Painter Andrea del Castagno was buried on this day in 1457 in Florence. Recognized as one of the most influential mid-century Florentine Renaissance artists, Castagno is appreciated for his naturalism and command of the human figure. According to Vasari, Andrea, a farmer’s son, was discovered drawing animals on slabs of stone while working as a shepherd – a favorite classical trope used frequently by the author, as in the life of Giotto (d. 1337), when an artist’s education remained obscure. Andrea worked frequently in fresco for ecclesiastical, civic, and private patrons as seen in his Last Supper of 1447 for the Benedictine convent of Sant’Apollonia, his series of famous men and women painted in the villa of Filippo Carducci around the same time, his Trinity Appearing to Sts. Jerome, Paula, and Eustochium for the Corboli Chapel in S. Annunziata made after 1453, or his faux tomb monument to Niccolò da Tolentino on the wall of the Florentine Duomo from 1455-6. Though Andrea was highly influential and sought-after in his lifetime, by Vasari’s day he was seen as rather rough and crude in comparison to his contemporary, Domenico Veneziano. Vasari claimed that Andrea murdered Domenico out of envy, but documents prove that Andrea predeceased him by four years.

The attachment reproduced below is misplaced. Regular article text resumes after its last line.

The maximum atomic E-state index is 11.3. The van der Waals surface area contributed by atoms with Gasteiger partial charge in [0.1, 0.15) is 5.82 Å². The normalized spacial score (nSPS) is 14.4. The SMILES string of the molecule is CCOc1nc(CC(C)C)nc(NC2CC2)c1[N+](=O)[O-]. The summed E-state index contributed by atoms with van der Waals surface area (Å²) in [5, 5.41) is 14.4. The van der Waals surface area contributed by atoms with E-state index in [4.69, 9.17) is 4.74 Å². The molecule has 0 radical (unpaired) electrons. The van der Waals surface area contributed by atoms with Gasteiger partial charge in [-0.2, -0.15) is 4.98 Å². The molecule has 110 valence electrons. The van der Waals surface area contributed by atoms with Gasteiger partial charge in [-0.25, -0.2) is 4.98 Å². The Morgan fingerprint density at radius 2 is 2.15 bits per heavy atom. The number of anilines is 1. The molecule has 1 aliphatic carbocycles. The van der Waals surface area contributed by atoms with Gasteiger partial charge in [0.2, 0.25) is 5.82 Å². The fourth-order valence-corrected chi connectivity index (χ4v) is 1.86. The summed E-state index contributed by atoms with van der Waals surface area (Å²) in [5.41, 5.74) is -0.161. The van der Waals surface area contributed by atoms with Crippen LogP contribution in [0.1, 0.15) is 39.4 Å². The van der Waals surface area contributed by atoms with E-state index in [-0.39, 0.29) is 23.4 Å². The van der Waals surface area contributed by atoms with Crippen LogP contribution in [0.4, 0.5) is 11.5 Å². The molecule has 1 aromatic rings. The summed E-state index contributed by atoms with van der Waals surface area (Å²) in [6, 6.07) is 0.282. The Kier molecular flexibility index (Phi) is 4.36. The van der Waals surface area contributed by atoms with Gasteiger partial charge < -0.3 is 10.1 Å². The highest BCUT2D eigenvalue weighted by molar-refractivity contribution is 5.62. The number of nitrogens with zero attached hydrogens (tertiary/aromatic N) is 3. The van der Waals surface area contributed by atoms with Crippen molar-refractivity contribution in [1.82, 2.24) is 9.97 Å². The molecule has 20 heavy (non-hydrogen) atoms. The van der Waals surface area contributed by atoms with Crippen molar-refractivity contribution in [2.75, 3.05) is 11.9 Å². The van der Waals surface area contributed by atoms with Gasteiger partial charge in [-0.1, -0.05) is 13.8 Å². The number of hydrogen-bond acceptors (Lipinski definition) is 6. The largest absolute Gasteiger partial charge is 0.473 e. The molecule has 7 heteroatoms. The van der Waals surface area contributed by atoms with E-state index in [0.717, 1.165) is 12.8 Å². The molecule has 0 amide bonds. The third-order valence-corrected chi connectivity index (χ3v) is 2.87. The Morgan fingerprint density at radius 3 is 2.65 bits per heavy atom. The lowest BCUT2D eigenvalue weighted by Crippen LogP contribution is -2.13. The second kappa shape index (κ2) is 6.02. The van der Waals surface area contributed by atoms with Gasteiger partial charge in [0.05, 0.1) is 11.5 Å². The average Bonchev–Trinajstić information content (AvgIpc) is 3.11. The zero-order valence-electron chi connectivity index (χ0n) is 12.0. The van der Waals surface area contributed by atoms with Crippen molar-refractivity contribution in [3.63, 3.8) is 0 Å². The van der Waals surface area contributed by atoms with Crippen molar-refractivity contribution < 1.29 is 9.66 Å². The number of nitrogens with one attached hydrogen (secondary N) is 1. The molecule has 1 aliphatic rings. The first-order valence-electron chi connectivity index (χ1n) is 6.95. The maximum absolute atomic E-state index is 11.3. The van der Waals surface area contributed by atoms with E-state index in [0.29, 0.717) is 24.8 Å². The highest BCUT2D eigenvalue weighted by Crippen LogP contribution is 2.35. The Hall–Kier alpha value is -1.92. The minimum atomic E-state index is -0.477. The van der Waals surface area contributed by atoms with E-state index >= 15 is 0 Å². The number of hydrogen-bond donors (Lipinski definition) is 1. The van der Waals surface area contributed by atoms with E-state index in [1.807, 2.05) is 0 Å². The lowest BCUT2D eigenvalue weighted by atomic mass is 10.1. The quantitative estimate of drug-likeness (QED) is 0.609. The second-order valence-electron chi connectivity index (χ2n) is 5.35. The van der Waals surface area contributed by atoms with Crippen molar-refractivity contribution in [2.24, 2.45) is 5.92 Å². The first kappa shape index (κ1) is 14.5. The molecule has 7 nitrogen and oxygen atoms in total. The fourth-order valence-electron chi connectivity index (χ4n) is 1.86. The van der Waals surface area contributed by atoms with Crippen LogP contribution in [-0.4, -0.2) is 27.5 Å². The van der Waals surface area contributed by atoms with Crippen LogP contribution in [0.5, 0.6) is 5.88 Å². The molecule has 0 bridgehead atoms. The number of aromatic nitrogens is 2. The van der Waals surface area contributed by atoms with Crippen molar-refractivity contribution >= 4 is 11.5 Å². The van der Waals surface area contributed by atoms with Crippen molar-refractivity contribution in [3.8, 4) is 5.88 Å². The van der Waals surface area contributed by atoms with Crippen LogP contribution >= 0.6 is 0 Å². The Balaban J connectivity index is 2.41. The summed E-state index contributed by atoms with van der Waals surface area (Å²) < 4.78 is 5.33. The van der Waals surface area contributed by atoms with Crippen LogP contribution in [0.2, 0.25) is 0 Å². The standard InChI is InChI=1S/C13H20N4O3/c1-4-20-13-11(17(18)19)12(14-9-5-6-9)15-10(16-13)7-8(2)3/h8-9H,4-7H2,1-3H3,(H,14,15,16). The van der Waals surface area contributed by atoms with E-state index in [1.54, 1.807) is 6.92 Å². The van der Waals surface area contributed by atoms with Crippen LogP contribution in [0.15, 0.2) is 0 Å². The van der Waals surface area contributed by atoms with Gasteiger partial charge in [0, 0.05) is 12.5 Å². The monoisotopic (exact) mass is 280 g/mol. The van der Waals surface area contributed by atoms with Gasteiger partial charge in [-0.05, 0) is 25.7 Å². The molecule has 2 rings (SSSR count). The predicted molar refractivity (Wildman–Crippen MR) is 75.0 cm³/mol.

Reference: Hellmut Wohl. “Castagno, Andrea del.” Grove Art Online. Oxford Art Online. Oxford University Press. Web.
Further reading: Andrea Del Castagno: Complete Edition With a Critical Catalogue by Marita Horster (1980); Andrea del Castagno and His Patrons by John R. Spencer (1991).